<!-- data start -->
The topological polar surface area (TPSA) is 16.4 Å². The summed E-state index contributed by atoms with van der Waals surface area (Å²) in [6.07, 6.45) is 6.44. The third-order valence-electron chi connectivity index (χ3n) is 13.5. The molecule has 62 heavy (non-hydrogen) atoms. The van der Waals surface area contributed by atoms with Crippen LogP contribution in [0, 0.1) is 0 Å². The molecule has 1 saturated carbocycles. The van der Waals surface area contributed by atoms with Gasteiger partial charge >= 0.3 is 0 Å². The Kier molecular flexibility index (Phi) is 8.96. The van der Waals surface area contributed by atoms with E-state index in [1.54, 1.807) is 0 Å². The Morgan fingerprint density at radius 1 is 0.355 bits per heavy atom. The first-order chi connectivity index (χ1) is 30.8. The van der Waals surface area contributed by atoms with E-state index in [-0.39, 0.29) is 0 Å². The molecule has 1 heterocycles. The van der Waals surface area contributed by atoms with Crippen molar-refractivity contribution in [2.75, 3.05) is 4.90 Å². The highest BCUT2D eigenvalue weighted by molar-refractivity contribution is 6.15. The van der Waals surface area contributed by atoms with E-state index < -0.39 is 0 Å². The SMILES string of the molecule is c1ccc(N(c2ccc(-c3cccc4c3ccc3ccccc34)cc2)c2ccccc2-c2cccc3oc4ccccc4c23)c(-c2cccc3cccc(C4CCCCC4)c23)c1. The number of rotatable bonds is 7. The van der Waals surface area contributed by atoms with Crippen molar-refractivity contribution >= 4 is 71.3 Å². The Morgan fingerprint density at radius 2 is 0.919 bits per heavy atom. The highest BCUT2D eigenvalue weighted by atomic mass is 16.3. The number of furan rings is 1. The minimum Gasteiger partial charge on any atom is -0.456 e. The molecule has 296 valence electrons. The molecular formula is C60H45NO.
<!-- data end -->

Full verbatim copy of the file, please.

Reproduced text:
The topological polar surface area (TPSA) is 16.4 Å². The summed E-state index contributed by atoms with van der Waals surface area (Å²) in [6.07, 6.45) is 6.44. The third-order valence-electron chi connectivity index (χ3n) is 13.5. The molecule has 62 heavy (non-hydrogen) atoms. The van der Waals surface area contributed by atoms with Crippen LogP contribution in [0, 0.1) is 0 Å². The molecule has 1 saturated carbocycles. The van der Waals surface area contributed by atoms with Gasteiger partial charge >= 0.3 is 0 Å². The Kier molecular flexibility index (Phi) is 8.96. The van der Waals surface area contributed by atoms with E-state index in [1.54, 1.807) is 0 Å². The Morgan fingerprint density at radius 1 is 0.355 bits per heavy atom. The first-order chi connectivity index (χ1) is 30.8. The van der Waals surface area contributed by atoms with E-state index in [-0.39, 0.29) is 0 Å². The molecule has 1 heterocycles. The van der Waals surface area contributed by atoms with Crippen molar-refractivity contribution in [2.75, 3.05) is 4.90 Å². The highest BCUT2D eigenvalue weighted by molar-refractivity contribution is 6.15. The van der Waals surface area contributed by atoms with E-state index < -0.39 is 0 Å². The SMILES string of the molecule is c1ccc(N(c2ccc(-c3cccc4c3ccc3ccccc34)cc2)c2ccccc2-c2cccc3oc4ccccc4c23)c(-c2cccc3cccc(C4CCCCC4)c23)c1. The number of rotatable bonds is 7. The van der Waals surface area contributed by atoms with Crippen molar-refractivity contribution >= 4 is 71.3 Å². The Morgan fingerprint density at radius 2 is 0.919 bits per heavy atom. The highest BCUT2D eigenvalue weighted by atomic mass is 16.3. The number of furan rings is 1. The minimum Gasteiger partial charge on any atom is -0.456 e. The molecule has 296 valence electrons. The molecular formula is C60H45NO.